Whether a search is reasonable and the evidence seized therefore admissible is a question for the court in the light of the circumstances of the case and constitutional guarantees. At the time when, in advance of the trial, the court heard the defendant's motion to suppress evidence on the ground that it was procured by an illegal search and seizure, there was no provision in our practice for such a motion. As the state made no objection, however, the court was justified in exercising its broad discretion to determine the order in which the issues should be tried and in hearing and deciding the case on the theory on which it was tried. The defendant had the burden of proving the allegations of her motion to suppress. She had a full hearing. The exclusion of one irrelevant inquiry of a police officer, in her cross-examination of him, as to whether prior to the gambling raid on her house he had determined the number of its entrances and exits did not, contrary to her assertion, foreclose her from proof of her allegations of illegality of the search and the seizure. Where a matter has been put in issue, heard and ruled on pursuant to a motion to suppress, the court on the subsequent trial, although not conclusively bound by the prior ruling, may, if it is of the opinion that the issue was correctly decided, properly treat that ruling as the law of the case, in the absence of some new or overriding circumstance. The court here was not in error in doing so. There was no claim by the defendant that she was taken by surprise at the trial at the offer of the seized evidence or that she was prepared to offer any new evidence not available, by the exercise of proper diligence, at the hearing on her motion to suppress. Connecticut follows the common-law requirement in the execution of search warrants that, in the absence of some special exigency, an officer, before he may break and enter, should signify the cause of his coming and request the opening of the door. The length of time an officer must wait thereafter before breaking in must be reasonable, but there can be prompt entry if those within are then engaged in some activity which justifies the officer in believing that an escape or the destruction of evidence is being attempted. This rule is consistent with the rule of the federal courts. The search warrant authorized a search of the defendant's premises for gambling papers. A state police officer with the warrant, after knocking and announcing himself, heard footsteps inside the house going away from the door. He broke in the door and entered. Other officers then entered by other doors. The defendant was starting to run with papers to the bathroom. The officers took the papers, which represented bets, from her. On these and other facts, held that the search and the seizure were not illegal, unreasonable or in violation of the defendant's constitutional rights. It was within the discretion of the court to admit into evidence a chart prepared by a police officer to illustrate his testimony on the relation of the various numbers found on the seized papers to racetrack results. Since the reason why the seized evidence was admissible did not concern the jury, the inadvertent statement in the charge to the jury that it was unnecessary for the officer with the warrant to knock before entry, when in fact he had knocked, was harmless.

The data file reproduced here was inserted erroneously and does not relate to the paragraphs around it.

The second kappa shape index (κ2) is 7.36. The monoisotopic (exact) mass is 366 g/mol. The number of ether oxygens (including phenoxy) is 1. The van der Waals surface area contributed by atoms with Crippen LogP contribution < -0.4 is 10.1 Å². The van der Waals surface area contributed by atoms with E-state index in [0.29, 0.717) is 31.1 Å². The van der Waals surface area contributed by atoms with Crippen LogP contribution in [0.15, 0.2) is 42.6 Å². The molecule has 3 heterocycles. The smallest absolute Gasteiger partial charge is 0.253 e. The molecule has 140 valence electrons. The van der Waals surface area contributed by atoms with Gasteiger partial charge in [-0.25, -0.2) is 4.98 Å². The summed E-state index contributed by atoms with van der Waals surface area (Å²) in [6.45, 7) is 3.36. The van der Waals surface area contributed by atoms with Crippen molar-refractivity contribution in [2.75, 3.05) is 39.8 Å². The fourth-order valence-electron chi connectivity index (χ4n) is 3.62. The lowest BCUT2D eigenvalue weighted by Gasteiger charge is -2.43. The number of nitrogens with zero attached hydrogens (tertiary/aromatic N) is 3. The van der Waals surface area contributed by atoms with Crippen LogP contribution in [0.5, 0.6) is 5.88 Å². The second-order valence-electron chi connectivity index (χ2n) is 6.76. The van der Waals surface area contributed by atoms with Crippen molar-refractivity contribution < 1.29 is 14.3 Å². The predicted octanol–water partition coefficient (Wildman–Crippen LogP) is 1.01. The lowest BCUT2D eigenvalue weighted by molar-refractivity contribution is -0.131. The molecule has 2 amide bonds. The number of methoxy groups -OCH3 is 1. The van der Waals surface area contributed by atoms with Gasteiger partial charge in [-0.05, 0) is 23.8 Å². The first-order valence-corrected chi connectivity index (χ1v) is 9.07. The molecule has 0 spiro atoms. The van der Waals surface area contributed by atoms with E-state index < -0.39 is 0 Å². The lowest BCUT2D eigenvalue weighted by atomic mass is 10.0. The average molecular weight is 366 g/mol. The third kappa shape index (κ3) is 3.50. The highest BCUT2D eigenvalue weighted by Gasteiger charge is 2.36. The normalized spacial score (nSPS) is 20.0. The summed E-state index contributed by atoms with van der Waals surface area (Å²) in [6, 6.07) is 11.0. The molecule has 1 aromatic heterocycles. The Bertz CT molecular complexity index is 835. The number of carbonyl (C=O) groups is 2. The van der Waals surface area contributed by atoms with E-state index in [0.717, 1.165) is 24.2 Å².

Argued June 2, 1964
Decided July 14, 1964
Information charging the defendant with the crime of policy playing, brought to the Superior Court in Fairfield County, where a motion to suppress evidence was denied, Shannon, J., and the issues were tried to the jury before Thim, J.; verdict and judgment of guilty and appeal by the defendant. No error.
The appellant filed a motion for reargument which was denied.
Richard S. Weinstein, with whom was Jack Waltuch, for the appellant (defendant).
John F. McGowan, assistant state's attorney, with whom, on the brief, were Otto J. Saur, state's attorney, and Joseph T. Gormley, Jr., assistant state's attorney, for the appellee (state).